The Last Taboo: Screening for Childhood Trauma

IMPORTANT: This blog is not a substitute for therapy, but provides evidenced-based education for the purposes of self-help, or to compliment the therapeutic process. ​ ​This blog is non-monetized.

By: Christina Crowe, Registered Psychotherapist 

Has someone figured out a way to go through psychotherapy with out talking about our childhoods yet? Nope, and there are really good reasons why. 

In therapy, there are a few different approaches (you might hear therapists refer to ‘modalities’ like Cognitive behaviour therapy or psychodynamic therapy), and sometimes you can deal with an immediate problem at hand without a huge delve into the past.

But when you want to more permanently solve a problem or heal a lingering ‘wound’, unearthing early developmental circumstances or the initial cause becomes necessary. (Disclaimer: you should only undertake to do so with someone who is both qualified to do so, and you trust and feel completely safe with). 

Do the trauma’s we experience in childhood actually follow us through adulthood? What qualifies as trauma? What if you don’t actually remember much of your childhood?

What one person of one generation would call a “tough” childhood, we might understand now as having been in fact, traumatic. And when it comes to preventative health care – including mental AND physical health – that is a pretty significant distinction. 

Education is everything and knowledge IS power.

​There can be so much freedom and progress in understanding why

This fantastic TED talk reviews the original ACE’s Study, its groundbreaking results and encourages all health care practitioners to screen for childhood trauma. Learning how to name those events that have shaped our lives and our health outcomes can be profoundly helpful. 

Dr. Nadine Burke Harris does a great job describing the study, and sharing why it’s important for health care practitioners in particular to think about changing their practices. locally, lately it seems stories of childhood abuse are more available and some stigma is falling away. 

I recently finished reading Breaking Away, a memoir of NHL player Patrick O’Sullivan’s devastating childhood experience at the hands of his abusive father. I could not put in down. Patrick tells his story in a way that any person who has experienced childhood abuse will instantly recognize: extreme isolation from community, not understanding why others did not help him, being emotionally isolated, being ashamed of the abuse and intuitively knowing to limit the amount you tell others for fear they would be too overwhelmed. Patrick’s experience goes one step further in that he also went back to confront the bystanders. I would recommend it to anyone who has experienced childhood abuse, if only to crack the isolation of that experience.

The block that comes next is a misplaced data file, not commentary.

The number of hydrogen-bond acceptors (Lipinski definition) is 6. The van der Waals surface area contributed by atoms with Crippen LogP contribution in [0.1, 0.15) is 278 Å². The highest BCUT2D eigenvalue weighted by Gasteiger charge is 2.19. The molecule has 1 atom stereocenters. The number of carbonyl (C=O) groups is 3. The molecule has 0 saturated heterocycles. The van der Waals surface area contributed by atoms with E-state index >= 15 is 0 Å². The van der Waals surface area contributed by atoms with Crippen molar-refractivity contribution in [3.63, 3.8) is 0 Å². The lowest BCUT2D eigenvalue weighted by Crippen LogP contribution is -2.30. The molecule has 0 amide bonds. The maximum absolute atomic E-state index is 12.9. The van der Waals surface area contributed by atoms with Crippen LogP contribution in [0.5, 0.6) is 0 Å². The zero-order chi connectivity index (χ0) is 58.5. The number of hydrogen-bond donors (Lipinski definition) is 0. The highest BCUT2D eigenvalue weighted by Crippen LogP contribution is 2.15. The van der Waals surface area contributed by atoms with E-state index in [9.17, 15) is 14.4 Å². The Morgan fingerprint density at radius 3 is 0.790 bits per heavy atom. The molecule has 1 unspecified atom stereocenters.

The more we understand about what constitutes “trauma”, the better choices we’ll make, the more we’ll know about what to call it when we see it, when to tell someone, when to ask for help, and how to move forward. 


  • For more information about different types of childhood trauma, abuse, or neglect, check out Ontario’s Association of Children’s Aid Societies, or speak to a trusted friend, counsellor, therapist, community member. 
  • Our main Resources page has many links to helpful local support groups/programs, and even a FREE self-compassion meditation. 

​If you prefer talking to a human to help find the right therapist for you,Call 

905-584-8963,or email
(You can expect a reply within 24-48 hours, Mon-Fri, during regular business hours).

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Picture of ​Christina Crowe, H.BSc. MACP, RP

​Christina Crowe, H.BSc. MACP, RP

Registered Psychotherapist, Validated Clinical Supervisor, ADHD Therapist & Coach Podcast Host The Christina Crowe Podcast Christina is a Canadian Registered Psychotherapist, a member of CADDRA's Advocacy Committee and relentless mental health advocate. Christina believes great mental health information should be available to everyone, loves creating content that makes invisible things VISIBLE and finding new ways to bring healing experiences to as many people as possible.

1 thought on “The Last Taboo: Screening for Childhood Trauma”

  1. This post was really beneficial to peruse. I needed to say thank you for the central issues you have called attention to as they are edifying.


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